held it out at long range as if it was. a
thing that you mustn't touch.
First of all the boys must -learn what a
partner means. She Is an honor, a privi
lege. She is to bo treated as such/When
you ask her to dance with you. you must
Efve her to understand that it Is a tre
rr tndous favor that you ask and that you
realize the fact. If she accepts you must
let her see that you are pleased and that
ycTi intend to make the dance as pleasant
as pcs-sible for her.
when the youngsters are in their Satur
oay best than it would be if they had on
checked ginghams ard percale shirt
vaistE. The psychological value of
clothes- is too deep for you and me. but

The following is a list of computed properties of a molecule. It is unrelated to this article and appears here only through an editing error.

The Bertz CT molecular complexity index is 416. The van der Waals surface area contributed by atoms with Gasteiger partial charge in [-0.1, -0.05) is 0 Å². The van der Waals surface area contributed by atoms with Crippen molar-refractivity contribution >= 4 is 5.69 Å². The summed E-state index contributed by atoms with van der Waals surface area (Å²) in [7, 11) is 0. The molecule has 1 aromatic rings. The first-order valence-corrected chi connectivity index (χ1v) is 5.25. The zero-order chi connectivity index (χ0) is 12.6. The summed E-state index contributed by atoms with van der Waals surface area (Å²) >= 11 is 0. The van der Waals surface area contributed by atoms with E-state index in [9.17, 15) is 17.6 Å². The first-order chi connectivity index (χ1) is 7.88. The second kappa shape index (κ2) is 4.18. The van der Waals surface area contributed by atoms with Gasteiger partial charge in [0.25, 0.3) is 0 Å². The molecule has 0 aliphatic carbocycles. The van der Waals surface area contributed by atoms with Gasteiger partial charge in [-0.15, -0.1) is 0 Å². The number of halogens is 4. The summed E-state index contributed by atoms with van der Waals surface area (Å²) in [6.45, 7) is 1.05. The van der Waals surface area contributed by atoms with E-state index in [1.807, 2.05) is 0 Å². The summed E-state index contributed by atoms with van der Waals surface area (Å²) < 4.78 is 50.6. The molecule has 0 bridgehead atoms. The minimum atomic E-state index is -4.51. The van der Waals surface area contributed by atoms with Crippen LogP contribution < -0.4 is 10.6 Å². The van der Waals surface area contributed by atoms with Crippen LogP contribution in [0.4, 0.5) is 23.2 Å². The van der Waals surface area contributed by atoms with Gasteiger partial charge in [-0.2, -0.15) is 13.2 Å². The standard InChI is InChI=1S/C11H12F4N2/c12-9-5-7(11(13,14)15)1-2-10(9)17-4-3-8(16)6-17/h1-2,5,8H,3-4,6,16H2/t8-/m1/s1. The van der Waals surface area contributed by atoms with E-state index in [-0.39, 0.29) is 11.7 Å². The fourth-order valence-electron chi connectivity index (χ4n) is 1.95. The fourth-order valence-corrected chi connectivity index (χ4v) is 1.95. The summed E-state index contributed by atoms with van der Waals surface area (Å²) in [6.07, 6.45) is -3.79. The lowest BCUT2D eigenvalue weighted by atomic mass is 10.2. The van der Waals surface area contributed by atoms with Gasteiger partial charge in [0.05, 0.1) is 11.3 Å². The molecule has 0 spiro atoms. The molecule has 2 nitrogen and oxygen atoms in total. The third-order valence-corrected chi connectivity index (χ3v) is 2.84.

just the same we both know that good
clothes make good children. So when
the little folks are dressed up, as they
always are for the dancing class, they
are well started along the right road.
At any rate, whether ballroom graces
b<- natural or not. they are all the more
charming for being cultivated. So our
Saturday afternoon dancing classes are
full to overflowing, and the airs and
graces of some of the belles of five might
give pointers to many a damsel of four
times as? many years. And the boys, too
—they forget, as soon as they find them
selves in their dancing pumps, shiny and
tlippery and smart — they forget that girls
v.-<re ever made to be teased, to have
their braids pulled, to be frightened with
rubber spiders. The pumps lend a new
dignity. The small boy of America turns
chivalrous on the spot. He has left his